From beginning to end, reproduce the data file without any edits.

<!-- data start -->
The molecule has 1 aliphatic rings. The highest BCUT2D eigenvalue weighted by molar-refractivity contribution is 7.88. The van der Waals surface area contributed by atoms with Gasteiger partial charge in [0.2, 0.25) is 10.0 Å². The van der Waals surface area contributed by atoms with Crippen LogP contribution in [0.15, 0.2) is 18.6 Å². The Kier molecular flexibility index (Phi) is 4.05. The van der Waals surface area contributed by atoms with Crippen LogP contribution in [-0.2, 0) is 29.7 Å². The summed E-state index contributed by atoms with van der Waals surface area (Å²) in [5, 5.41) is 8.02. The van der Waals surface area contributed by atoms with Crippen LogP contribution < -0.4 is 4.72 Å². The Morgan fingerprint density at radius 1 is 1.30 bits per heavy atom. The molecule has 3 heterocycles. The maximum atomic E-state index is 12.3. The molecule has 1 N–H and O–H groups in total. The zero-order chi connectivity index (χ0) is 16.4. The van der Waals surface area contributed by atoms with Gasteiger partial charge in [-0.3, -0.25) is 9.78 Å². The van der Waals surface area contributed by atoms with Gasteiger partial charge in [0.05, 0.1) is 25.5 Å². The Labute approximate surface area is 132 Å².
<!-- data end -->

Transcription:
The molecule has 1 aliphatic rings. The highest BCUT2D eigenvalue weighted by molar-refractivity contribution is 7.88. The van der Waals surface area contributed by atoms with Gasteiger partial charge in [0.2, 0.25) is 10.0 Å². The van der Waals surface area contributed by atoms with Crippen LogP contribution in [0.15, 0.2) is 18.6 Å². The Kier molecular flexibility index (Phi) is 4.05. The van der Waals surface area contributed by atoms with Crippen LogP contribution in [-0.2, 0) is 29.7 Å². The summed E-state index contributed by atoms with van der Waals surface area (Å²) in [5, 5.41) is 8.02. The van der Waals surface area contributed by atoms with Crippen LogP contribution < -0.4 is 4.72 Å². The Morgan fingerprint density at radius 1 is 1.30 bits per heavy atom. The molecule has 3 heterocycles. The maximum atomic E-state index is 12.3. The molecule has 1 N–H and O–H groups in total. The zero-order chi connectivity index (χ0) is 16.4. The van der Waals surface area contributed by atoms with Gasteiger partial charge in [-0.3, -0.25) is 9.78 Å². The van der Waals surface area contributed by atoms with Gasteiger partial charge in [0.05, 0.1) is 25.5 Å². The Labute approximate surface area is 132 Å².